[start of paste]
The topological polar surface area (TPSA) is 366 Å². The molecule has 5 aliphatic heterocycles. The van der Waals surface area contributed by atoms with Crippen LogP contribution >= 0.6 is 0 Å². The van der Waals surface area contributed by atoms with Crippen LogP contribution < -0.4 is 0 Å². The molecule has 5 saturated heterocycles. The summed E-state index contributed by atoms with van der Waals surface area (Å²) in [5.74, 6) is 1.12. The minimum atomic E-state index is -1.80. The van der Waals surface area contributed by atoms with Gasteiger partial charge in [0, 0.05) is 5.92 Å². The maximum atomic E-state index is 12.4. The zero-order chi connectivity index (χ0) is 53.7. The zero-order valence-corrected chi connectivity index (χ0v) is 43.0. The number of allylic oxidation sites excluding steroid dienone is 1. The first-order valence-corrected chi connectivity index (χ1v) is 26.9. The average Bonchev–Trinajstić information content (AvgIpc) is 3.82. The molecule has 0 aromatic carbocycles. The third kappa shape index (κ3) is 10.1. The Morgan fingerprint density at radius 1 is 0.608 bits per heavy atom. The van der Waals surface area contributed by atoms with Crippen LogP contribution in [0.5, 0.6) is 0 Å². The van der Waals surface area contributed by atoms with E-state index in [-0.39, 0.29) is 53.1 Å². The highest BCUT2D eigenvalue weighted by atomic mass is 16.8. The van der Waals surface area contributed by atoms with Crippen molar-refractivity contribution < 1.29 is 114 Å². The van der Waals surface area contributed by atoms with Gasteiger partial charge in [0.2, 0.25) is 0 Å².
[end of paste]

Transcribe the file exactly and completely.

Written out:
The topological polar surface area (TPSA) is 366 Å². The molecule has 5 aliphatic heterocycles. The van der Waals surface area contributed by atoms with Crippen LogP contribution >= 0.6 is 0 Å². The van der Waals surface area contributed by atoms with Crippen LogP contribution < -0.4 is 0 Å². The molecule has 5 saturated heterocycles. The summed E-state index contributed by atoms with van der Waals surface area (Å²) in [5.74, 6) is 1.12. The minimum atomic E-state index is -1.80. The van der Waals surface area contributed by atoms with Gasteiger partial charge in [0, 0.05) is 5.92 Å². The maximum atomic E-state index is 12.4. The zero-order chi connectivity index (χ0) is 53.7. The zero-order valence-corrected chi connectivity index (χ0v) is 43.0. The number of allylic oxidation sites excluding steroid dienone is 1. The first-order valence-corrected chi connectivity index (χ1v) is 26.9. The average Bonchev–Trinajstić information content (AvgIpc) is 3.82. The molecule has 0 aromatic carbocycles. The third kappa shape index (κ3) is 10.1. The Morgan fingerprint density at radius 1 is 0.608 bits per heavy atom. The van der Waals surface area contributed by atoms with Crippen LogP contribution in [0.5, 0.6) is 0 Å². The van der Waals surface area contributed by atoms with E-state index in [-0.39, 0.29) is 53.1 Å². The highest BCUT2D eigenvalue weighted by atomic mass is 16.8. The van der Waals surface area contributed by atoms with Crippen molar-refractivity contribution < 1.29 is 114 Å². The van der Waals surface area contributed by atoms with Gasteiger partial charge in [0.2, 0.25) is 0 Å².